In its tenth edition, the Dubai International Film Festival (DIFF) reaffirms itself as both a blockbuster film event and a place to discover the best of cinema from the Arab world. The founding purpose of the festival was to raise the profile of Arabic films, and make their presence felt at an international level. Apparently it is working: there are now more Arabic films than ever, with over 100 in total this year.
DIFF opened with Hany Abu-Assad’s Omar, probably the first fiction featureto be exclusively financed by the Palestinian cinema industry. This film, which looks at the Israeli-Palestine conflict, won the Muhr Arab Feature competition as judged by Jim Sheridan’s jury. Highlighting the growing film culture in the region, each titlein the festival’s competition questioned the relationship between identity and history.
Asproducts ofcountries which have a difficult political reality at present, the competition films mirror the symbols and images of that reality. They display what the directors have to say about concerns and changes in the Arab world, including the themes and criticisms articulated in the recent Arab Spring.
Some highlights should be mentioned briefly: Palestine Stereo, the most expensive film ever made in Palestine, is a dark comedy following two brothers left homeless after an Israeli bomb hits their home.Amor Hakkar’s second feature The Proof (La preuve) deals with changing marriage and gender roles in Algerian society through the story of an infertile taxi driver. Rock The Casbah is like a French family saga, portraying an upper-class familyin Tangiers. Syrian auteur Mohamed Malas, in his Ladder to Damascus (Soullam ila dimashq), presents a poetic and abstract meditation shot during the current conflict; bombs exploded near the film’s set. The veteran Moroccan filmmaker Hicham Lasri’sCasablanca-set drama, They Are the Dogs (C’est eux les chiens) tells the story of Majhoul, an old man imprisoned in 1981 during massive demonstrations for reform in Morocco. Egyptian director Mohamed Khan won hearts with his working class melodrama, Factory Girl (Fatat el masnaa); the film’s emotional power comes from the fascinating performance by its lead actress, Yasmine Raees. Premiering at this year’s DIFF, Factory Girl collected the FIPRESCI award for Best Feature.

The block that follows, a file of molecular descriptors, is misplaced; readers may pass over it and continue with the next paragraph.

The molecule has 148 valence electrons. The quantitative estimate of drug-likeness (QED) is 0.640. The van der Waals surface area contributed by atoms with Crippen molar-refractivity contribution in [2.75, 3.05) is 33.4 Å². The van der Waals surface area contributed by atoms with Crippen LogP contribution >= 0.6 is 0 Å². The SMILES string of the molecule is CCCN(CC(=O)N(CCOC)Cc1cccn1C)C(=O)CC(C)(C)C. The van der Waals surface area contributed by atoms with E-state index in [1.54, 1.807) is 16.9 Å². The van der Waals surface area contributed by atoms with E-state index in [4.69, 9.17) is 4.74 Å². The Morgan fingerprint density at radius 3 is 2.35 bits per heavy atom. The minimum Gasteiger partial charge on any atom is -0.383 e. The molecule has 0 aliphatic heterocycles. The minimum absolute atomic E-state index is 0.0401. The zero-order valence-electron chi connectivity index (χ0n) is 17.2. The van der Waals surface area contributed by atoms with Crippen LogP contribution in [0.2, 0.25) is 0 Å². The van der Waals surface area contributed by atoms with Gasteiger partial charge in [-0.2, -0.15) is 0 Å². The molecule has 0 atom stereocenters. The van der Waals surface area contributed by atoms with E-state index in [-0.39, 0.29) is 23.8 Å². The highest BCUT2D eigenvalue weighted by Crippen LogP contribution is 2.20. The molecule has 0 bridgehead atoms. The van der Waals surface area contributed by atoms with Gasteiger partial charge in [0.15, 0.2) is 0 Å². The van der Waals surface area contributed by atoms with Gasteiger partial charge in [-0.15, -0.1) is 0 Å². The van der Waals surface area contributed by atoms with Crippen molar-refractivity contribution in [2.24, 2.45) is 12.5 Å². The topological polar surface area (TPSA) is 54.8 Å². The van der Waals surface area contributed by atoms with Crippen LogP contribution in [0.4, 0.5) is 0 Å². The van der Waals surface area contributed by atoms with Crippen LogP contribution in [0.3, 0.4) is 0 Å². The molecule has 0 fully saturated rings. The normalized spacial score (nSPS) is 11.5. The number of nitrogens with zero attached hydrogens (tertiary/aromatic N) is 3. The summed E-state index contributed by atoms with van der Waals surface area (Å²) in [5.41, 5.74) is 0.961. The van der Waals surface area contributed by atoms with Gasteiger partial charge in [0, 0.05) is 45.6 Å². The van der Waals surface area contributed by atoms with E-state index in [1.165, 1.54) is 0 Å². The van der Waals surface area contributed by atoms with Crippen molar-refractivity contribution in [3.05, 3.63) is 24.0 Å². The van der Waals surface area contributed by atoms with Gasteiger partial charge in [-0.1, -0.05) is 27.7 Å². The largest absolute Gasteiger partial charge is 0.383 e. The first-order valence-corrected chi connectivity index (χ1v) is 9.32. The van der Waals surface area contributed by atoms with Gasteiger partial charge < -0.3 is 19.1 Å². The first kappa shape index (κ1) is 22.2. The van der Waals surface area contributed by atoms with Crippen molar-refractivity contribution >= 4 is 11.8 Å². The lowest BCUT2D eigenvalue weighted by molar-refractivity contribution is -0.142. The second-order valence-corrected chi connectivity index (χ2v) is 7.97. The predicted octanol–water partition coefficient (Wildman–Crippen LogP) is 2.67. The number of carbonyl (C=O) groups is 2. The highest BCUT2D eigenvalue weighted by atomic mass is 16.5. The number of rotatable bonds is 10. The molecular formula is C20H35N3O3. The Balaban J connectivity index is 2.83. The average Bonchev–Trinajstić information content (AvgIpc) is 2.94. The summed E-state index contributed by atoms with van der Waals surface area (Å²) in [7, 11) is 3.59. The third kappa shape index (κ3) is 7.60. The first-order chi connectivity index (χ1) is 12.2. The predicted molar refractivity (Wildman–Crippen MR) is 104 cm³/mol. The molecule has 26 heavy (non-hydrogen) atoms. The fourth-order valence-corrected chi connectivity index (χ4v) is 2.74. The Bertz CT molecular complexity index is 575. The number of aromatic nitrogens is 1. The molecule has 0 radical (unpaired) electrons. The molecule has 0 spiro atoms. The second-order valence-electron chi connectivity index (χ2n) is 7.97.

It is promising that about 40 percent of the filmmakers in the program are women. This could be related tothe success of Haifaa Al Mansour’s Wadjda, the first ever feature froma Saudi Arabian woman, which is the country’s official nomination for the 2014 Oscars.Considering that Wadjda was one of the productions of the festival’s market project, the Dubai Film Connection (DFC), DIFF is an industry-changing festival. DFC’s aim is to stimulate the growth of film production in the Arab world.To celebrate their tenth edition this year, the festival released the book Cinema of Passion,listing the top 100 films of Arab cinema. As an attempt to nurture Arab cinematic culture and preserve its memory, thisbook presents100 films compiled with input from over 475 film critics, academics and writers. At the top of the list is Shadi Abdel Salem’s only feature film The Night of Counting the Years (also known as The Mummy or Al-Mummia, 1969), which marked a turning point in Egyptian film history.
Edited by Lesley Chow